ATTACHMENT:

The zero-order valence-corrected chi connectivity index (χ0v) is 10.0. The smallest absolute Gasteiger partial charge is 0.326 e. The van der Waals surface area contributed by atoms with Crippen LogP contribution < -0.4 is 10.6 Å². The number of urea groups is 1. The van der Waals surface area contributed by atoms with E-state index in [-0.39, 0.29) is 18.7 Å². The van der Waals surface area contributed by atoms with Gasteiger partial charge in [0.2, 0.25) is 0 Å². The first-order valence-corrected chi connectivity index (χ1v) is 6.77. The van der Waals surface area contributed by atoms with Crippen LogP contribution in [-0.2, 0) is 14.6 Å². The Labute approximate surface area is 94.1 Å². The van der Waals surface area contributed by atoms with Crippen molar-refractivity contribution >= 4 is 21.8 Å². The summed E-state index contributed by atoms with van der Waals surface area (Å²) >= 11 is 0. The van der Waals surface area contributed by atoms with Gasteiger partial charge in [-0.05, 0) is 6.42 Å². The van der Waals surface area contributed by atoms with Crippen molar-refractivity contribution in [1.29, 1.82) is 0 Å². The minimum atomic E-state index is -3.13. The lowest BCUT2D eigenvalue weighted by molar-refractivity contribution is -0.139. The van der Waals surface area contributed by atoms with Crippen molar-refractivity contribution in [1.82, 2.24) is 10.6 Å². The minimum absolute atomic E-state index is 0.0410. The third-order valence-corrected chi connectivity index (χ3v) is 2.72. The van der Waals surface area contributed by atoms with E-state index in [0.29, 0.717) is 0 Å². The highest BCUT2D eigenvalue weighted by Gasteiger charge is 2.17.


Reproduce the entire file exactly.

The zero-order valence-corrected chi connectivity index (χ0v) is 10.0. The smallest absolute Gasteiger partial charge is 0.326 e. The van der Waals surface area contributed by atoms with Crippen LogP contribution < -0.4 is 10.6 Å². The number of urea groups is 1. The van der Waals surface area contributed by atoms with E-state index in [-0.39, 0.29) is 18.7 Å². The van der Waals surface area contributed by atoms with Gasteiger partial charge in [0.2, 0.25) is 0 Å². The first-order valence-corrected chi connectivity index (χ1v) is 6.77. The van der Waals surface area contributed by atoms with Crippen LogP contribution in [-0.2, 0) is 14.6 Å². The Labute approximate surface area is 94.1 Å². The van der Waals surface area contributed by atoms with Crippen molar-refractivity contribution >= 4 is 21.8 Å². The summed E-state index contributed by atoms with van der Waals surface area (Å²) >= 11 is 0. The van der Waals surface area contributed by atoms with Gasteiger partial charge in [-0.05, 0) is 6.42 Å². The van der Waals surface area contributed by atoms with Crippen molar-refractivity contribution in [1.29, 1.82) is 0 Å². The minimum atomic E-state index is -3.13. The lowest BCUT2D eigenvalue weighted by molar-refractivity contribution is -0.139. The van der Waals surface area contributed by atoms with Crippen molar-refractivity contribution in [1.82, 2.24) is 10.6 Å². The minimum absolute atomic E-state index is 0.0410. The third-order valence-corrected chi connectivity index (χ3v) is 2.72. The van der Waals surface area contributed by atoms with E-state index in [0.29, 0.717) is 0 Å². The highest BCUT2D eigenvalue weighted by Gasteiger charge is 2.17.